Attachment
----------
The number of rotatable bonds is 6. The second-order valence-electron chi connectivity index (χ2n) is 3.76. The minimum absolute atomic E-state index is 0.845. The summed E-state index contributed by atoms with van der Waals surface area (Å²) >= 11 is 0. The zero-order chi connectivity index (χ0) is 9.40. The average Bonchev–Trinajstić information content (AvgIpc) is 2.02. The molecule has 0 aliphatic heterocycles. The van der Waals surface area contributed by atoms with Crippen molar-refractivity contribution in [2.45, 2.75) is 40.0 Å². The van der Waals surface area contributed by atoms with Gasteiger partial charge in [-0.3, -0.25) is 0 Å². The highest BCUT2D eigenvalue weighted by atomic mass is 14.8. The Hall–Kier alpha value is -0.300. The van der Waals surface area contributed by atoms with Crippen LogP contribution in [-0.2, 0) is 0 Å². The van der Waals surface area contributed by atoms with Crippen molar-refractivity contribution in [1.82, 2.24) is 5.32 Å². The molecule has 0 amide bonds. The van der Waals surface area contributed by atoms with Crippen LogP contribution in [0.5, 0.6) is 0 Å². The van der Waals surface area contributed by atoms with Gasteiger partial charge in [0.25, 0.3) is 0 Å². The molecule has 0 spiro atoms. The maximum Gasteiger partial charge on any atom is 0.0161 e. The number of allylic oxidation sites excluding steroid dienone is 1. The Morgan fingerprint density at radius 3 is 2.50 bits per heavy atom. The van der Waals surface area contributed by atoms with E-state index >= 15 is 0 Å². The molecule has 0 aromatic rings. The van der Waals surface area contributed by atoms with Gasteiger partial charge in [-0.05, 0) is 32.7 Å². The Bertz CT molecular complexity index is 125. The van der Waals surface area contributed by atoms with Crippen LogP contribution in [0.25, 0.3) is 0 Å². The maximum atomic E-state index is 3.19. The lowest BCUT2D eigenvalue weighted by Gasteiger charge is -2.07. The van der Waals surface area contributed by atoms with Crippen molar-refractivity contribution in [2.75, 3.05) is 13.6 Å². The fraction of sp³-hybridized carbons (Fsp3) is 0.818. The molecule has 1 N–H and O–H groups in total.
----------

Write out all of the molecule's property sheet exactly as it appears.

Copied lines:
The number of rotatable bonds is 6. The second-order valence-electron chi connectivity index (χ2n) is 3.76. The minimum absolute atomic E-state index is 0.845. The summed E-state index contributed by atoms with van der Waals surface area (Å²) >= 11 is 0. The zero-order chi connectivity index (χ0) is 9.40. The average Bonchev–Trinajstić information content (AvgIpc) is 2.02. The molecule has 0 aliphatic heterocycles. The van der Waals surface area contributed by atoms with Crippen molar-refractivity contribution in [2.45, 2.75) is 40.0 Å². The van der Waals surface area contributed by atoms with Gasteiger partial charge in [-0.3, -0.25) is 0 Å². The highest BCUT2D eigenvalue weighted by atomic mass is 14.8. The Hall–Kier alpha value is -0.300. The van der Waals surface area contributed by atoms with Crippen LogP contribution in [-0.2, 0) is 0 Å². The van der Waals surface area contributed by atoms with Crippen molar-refractivity contribution in [1.82, 2.24) is 5.32 Å². The molecule has 0 amide bonds. The van der Waals surface area contributed by atoms with Crippen LogP contribution in [0.5, 0.6) is 0 Å². The van der Waals surface area contributed by atoms with Gasteiger partial charge in [0.25, 0.3) is 0 Å². The molecule has 0 spiro atoms. The maximum Gasteiger partial charge on any atom is 0.0161 e. The number of allylic oxidation sites excluding steroid dienone is 1. The Morgan fingerprint density at radius 3 is 2.50 bits per heavy atom. The van der Waals surface area contributed by atoms with E-state index >= 15 is 0 Å². The molecule has 0 aromatic rings. The van der Waals surface area contributed by atoms with Gasteiger partial charge in [-0.05, 0) is 32.7 Å². The Bertz CT molecular complexity index is 125. The van der Waals surface area contributed by atoms with Crippen LogP contribution in [0.25, 0.3) is 0 Å². The maximum atomic E-state index is 3.19. The lowest BCUT2D eigenvalue weighted by Gasteiger charge is -2.07. The van der Waals surface area contributed by atoms with Crippen molar-refractivity contribution in [2.75, 3.05) is 13.6 Å². The fraction of sp³-hybridized carbons (Fsp3) is 0.818. The molecule has 1 N–H and O–H groups in total.